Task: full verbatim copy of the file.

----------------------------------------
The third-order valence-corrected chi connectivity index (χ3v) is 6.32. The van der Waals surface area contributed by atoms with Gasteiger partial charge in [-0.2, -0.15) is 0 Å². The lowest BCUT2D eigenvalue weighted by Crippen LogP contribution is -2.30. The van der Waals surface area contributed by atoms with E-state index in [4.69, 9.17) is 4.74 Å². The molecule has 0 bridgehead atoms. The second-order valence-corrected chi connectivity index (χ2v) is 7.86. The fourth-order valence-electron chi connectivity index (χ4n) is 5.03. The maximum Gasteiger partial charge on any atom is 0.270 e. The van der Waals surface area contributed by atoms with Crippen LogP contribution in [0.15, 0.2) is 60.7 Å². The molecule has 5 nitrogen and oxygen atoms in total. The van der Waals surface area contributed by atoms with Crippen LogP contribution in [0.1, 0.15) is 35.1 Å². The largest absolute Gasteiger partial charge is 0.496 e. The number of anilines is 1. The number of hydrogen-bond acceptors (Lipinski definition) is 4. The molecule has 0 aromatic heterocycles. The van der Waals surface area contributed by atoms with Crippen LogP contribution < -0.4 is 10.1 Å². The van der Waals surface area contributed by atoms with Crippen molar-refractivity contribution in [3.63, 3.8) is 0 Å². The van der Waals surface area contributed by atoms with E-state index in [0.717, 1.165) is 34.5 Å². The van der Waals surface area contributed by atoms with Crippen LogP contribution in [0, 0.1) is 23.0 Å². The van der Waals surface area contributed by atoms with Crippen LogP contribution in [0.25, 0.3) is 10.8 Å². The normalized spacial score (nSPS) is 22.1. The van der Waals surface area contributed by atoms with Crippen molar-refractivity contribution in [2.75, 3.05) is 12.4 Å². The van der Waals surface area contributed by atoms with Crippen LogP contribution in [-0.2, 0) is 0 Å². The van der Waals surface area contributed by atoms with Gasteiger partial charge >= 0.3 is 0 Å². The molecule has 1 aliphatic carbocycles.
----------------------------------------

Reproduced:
The third-order valence-corrected chi connectivity index (χ3v) is 6.32. The van der Waals surface area contributed by atoms with Gasteiger partial charge in [-0.2, -0.15) is 0 Å². The lowest BCUT2D eigenvalue weighted by Crippen LogP contribution is -2.30. The van der Waals surface area contributed by atoms with E-state index in [4.69, 9.17) is 4.74 Å². The molecule has 0 bridgehead atoms. The second-order valence-corrected chi connectivity index (χ2v) is 7.86. The fourth-order valence-electron chi connectivity index (χ4n) is 5.03. The maximum Gasteiger partial charge on any atom is 0.270 e. The van der Waals surface area contributed by atoms with Crippen LogP contribution in [0.15, 0.2) is 60.7 Å². The molecule has 5 nitrogen and oxygen atoms in total. The van der Waals surface area contributed by atoms with Crippen LogP contribution in [0.1, 0.15) is 35.1 Å². The largest absolute Gasteiger partial charge is 0.496 e. The number of anilines is 1. The number of hydrogen-bond acceptors (Lipinski definition) is 4. The molecule has 0 aromatic heterocycles. The van der Waals surface area contributed by atoms with Crippen LogP contribution < -0.4 is 10.1 Å². The van der Waals surface area contributed by atoms with Crippen molar-refractivity contribution in [3.63, 3.8) is 0 Å². The van der Waals surface area contributed by atoms with E-state index in [0.717, 1.165) is 34.5 Å². The van der Waals surface area contributed by atoms with Crippen LogP contribution in [0, 0.1) is 23.0 Å². The van der Waals surface area contributed by atoms with Crippen LogP contribution in [0.25, 0.3) is 10.8 Å². The normalized spacial score (nSPS) is 22.1. The van der Waals surface area contributed by atoms with Crippen molar-refractivity contribution in [2.75, 3.05) is 12.4 Å². The van der Waals surface area contributed by atoms with Crippen LogP contribution in [-0.2, 0) is 0 Å². The van der Waals surface area contributed by atoms with Gasteiger partial charge >= 0.3 is 0 Å². The molecule has 1 aliphatic carbocycles.